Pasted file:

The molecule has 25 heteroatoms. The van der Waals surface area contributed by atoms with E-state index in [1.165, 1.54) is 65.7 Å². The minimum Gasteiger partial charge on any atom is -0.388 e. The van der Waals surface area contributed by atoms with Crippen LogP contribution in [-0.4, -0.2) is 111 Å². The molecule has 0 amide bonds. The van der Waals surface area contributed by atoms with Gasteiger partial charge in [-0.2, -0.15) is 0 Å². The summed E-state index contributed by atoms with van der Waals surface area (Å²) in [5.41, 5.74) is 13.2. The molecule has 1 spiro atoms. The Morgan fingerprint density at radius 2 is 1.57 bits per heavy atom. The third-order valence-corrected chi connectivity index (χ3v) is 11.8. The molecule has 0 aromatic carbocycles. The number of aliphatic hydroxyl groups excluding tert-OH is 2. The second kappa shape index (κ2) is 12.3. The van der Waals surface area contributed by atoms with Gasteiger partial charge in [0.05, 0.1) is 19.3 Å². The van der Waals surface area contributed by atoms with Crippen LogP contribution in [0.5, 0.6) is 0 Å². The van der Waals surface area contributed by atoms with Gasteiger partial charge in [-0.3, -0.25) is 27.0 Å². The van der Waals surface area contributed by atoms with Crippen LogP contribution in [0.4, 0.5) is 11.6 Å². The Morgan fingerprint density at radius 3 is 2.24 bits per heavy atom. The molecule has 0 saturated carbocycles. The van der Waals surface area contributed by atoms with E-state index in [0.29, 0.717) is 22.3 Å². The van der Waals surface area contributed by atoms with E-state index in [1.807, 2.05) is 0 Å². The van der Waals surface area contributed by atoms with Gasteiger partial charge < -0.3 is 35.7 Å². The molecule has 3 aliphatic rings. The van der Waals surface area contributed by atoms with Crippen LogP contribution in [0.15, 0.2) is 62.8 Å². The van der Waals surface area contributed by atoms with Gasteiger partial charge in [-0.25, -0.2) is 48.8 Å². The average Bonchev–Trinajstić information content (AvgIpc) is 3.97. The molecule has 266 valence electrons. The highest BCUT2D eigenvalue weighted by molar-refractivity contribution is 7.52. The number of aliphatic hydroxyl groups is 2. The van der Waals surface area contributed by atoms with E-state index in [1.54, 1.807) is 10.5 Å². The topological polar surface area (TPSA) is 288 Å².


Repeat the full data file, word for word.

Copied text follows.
The molecule has 25 heteroatoms. The van der Waals surface area contributed by atoms with E-state index in [1.165, 1.54) is 65.7 Å². The minimum Gasteiger partial charge on any atom is -0.388 e. The van der Waals surface area contributed by atoms with Crippen LogP contribution in [-0.4, -0.2) is 111 Å². The molecule has 0 amide bonds. The van der Waals surface area contributed by atoms with Gasteiger partial charge in [-0.2, -0.15) is 0 Å². The summed E-state index contributed by atoms with van der Waals surface area (Å²) in [5.41, 5.74) is 13.2. The molecule has 1 spiro atoms. The Morgan fingerprint density at radius 2 is 1.57 bits per heavy atom. The third-order valence-corrected chi connectivity index (χ3v) is 11.8. The molecule has 0 aromatic carbocycles. The number of aliphatic hydroxyl groups excluding tert-OH is 2. The second kappa shape index (κ2) is 12.3. The van der Waals surface area contributed by atoms with Gasteiger partial charge in [0.05, 0.1) is 19.3 Å². The van der Waals surface area contributed by atoms with Crippen LogP contribution in [0.5, 0.6) is 0 Å². The van der Waals surface area contributed by atoms with Gasteiger partial charge in [-0.3, -0.25) is 27.0 Å². The van der Waals surface area contributed by atoms with Crippen LogP contribution in [0.4, 0.5) is 11.6 Å². The Morgan fingerprint density at radius 3 is 2.24 bits per heavy atom. The molecule has 0 saturated carbocycles. The van der Waals surface area contributed by atoms with E-state index in [0.29, 0.717) is 22.3 Å². The van der Waals surface area contributed by atoms with E-state index in [1.807, 2.05) is 0 Å². The van der Waals surface area contributed by atoms with Gasteiger partial charge < -0.3 is 35.7 Å². The molecule has 3 aliphatic rings. The van der Waals surface area contributed by atoms with Crippen LogP contribution in [0.15, 0.2) is 62.8 Å². The van der Waals surface area contributed by atoms with Gasteiger partial charge in [-0.25, -0.2) is 48.8 Å². The average Bonchev–Trinajstić information content (AvgIpc) is 3.97. The molecule has 266 valence electrons. The highest BCUT2D eigenvalue weighted by molar-refractivity contribution is 7.52. The number of aliphatic hydroxyl groups is 2. The van der Waals surface area contributed by atoms with E-state index in [1.54, 1.807) is 10.5 Å². The topological polar surface area (TPSA) is 288 Å².